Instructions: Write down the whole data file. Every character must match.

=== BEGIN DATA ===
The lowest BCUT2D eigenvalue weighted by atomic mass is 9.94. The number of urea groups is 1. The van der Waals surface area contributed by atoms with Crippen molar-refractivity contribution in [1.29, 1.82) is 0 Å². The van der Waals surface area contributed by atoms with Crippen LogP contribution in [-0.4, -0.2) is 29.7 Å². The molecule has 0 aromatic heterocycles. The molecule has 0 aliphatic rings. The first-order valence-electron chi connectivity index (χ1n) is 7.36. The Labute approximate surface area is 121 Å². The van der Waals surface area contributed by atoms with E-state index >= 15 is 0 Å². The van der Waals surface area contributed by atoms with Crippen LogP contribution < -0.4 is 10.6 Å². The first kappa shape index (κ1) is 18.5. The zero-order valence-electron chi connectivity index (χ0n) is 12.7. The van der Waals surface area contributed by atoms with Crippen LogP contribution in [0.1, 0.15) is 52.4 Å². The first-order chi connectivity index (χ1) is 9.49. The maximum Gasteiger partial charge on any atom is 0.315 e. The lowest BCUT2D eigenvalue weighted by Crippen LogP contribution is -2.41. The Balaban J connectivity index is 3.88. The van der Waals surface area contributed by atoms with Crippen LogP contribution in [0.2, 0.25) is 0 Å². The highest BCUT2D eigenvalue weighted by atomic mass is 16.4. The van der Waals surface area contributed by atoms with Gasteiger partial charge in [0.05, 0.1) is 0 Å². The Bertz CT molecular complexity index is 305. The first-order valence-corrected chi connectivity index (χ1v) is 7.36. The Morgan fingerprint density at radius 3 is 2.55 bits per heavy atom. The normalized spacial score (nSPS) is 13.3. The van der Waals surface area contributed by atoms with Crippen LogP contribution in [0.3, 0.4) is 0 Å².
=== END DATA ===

The lowest BCUT2D eigenvalue weighted by atomic mass is 9.94. The number of urea groups is 1. The van der Waals surface area contributed by atoms with Crippen molar-refractivity contribution in [1.29, 1.82) is 0 Å². The van der Waals surface area contributed by atoms with Crippen LogP contribution in [-0.4, -0.2) is 29.7 Å². The molecule has 0 aromatic heterocycles. The molecule has 0 aliphatic rings. The first-order valence-electron chi connectivity index (χ1n) is 7.36. The Labute approximate surface area is 121 Å². The van der Waals surface area contributed by atoms with E-state index >= 15 is 0 Å². The van der Waals surface area contributed by atoms with Crippen LogP contribution < -0.4 is 10.6 Å². The first kappa shape index (κ1) is 18.5. The zero-order valence-electron chi connectivity index (χ0n) is 12.7. The van der Waals surface area contributed by atoms with Crippen LogP contribution in [0.1, 0.15) is 52.4 Å². The first-order chi connectivity index (χ1) is 9.49. The maximum Gasteiger partial charge on any atom is 0.315 e. The lowest BCUT2D eigenvalue weighted by Crippen LogP contribution is -2.41. The Balaban J connectivity index is 3.88. The van der Waals surface area contributed by atoms with Crippen LogP contribution in [0.2, 0.25) is 0 Å². The highest BCUT2D eigenvalue weighted by atomic mass is 16.4. The van der Waals surface area contributed by atoms with Gasteiger partial charge in [0.05, 0.1) is 0 Å². The Bertz CT molecular complexity index is 305. The first-order valence-corrected chi connectivity index (χ1v) is 7.36. The Morgan fingerprint density at radius 3 is 2.55 bits per heavy atom. The normalized spacial score (nSPS) is 13.3. The van der Waals surface area contributed by atoms with Crippen LogP contribution in [0.3, 0.4) is 0 Å².